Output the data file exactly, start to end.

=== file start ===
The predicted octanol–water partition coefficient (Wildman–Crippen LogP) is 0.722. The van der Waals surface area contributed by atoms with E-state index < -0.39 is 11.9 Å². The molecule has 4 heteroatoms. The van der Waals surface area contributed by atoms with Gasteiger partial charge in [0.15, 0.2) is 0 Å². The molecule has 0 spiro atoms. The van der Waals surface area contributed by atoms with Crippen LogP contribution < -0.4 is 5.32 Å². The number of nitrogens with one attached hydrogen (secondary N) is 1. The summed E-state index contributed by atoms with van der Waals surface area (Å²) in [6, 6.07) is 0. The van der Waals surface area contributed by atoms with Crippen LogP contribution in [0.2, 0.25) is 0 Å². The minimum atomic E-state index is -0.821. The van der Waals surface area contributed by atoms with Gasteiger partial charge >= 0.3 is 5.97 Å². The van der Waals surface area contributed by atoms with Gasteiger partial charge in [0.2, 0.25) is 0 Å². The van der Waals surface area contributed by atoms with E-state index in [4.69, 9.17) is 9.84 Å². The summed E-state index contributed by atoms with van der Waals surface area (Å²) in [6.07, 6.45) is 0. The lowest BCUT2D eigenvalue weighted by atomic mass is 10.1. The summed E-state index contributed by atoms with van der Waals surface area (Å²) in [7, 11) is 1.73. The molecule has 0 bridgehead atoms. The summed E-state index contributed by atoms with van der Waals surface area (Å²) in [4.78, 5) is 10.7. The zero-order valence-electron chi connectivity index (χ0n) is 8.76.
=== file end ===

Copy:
The predicted octanol–water partition coefficient (Wildman–Crippen LogP) is 0.722. The van der Waals surface area contributed by atoms with E-state index < -0.39 is 11.9 Å². The molecule has 4 heteroatoms. The van der Waals surface area contributed by atoms with Gasteiger partial charge in [0.15, 0.2) is 0 Å². The molecule has 0 spiro atoms. The van der Waals surface area contributed by atoms with Crippen LogP contribution < -0.4 is 5.32 Å². The number of nitrogens with one attached hydrogen (secondary N) is 1. The summed E-state index contributed by atoms with van der Waals surface area (Å²) in [6, 6.07) is 0. The van der Waals surface area contributed by atoms with Crippen LogP contribution in [0.2, 0.25) is 0 Å². The minimum atomic E-state index is -0.821. The van der Waals surface area contributed by atoms with Gasteiger partial charge >= 0.3 is 5.97 Å². The van der Waals surface area contributed by atoms with Gasteiger partial charge in [0.2, 0.25) is 0 Å². The van der Waals surface area contributed by atoms with E-state index in [4.69, 9.17) is 9.84 Å². The summed E-state index contributed by atoms with van der Waals surface area (Å²) in [6.07, 6.45) is 0. The lowest BCUT2D eigenvalue weighted by atomic mass is 10.1. The summed E-state index contributed by atoms with van der Waals surface area (Å²) in [7, 11) is 1.73. The molecule has 0 bridgehead atoms. The summed E-state index contributed by atoms with van der Waals surface area (Å²) in [4.78, 5) is 10.7. The zero-order valence-electron chi connectivity index (χ0n) is 8.76.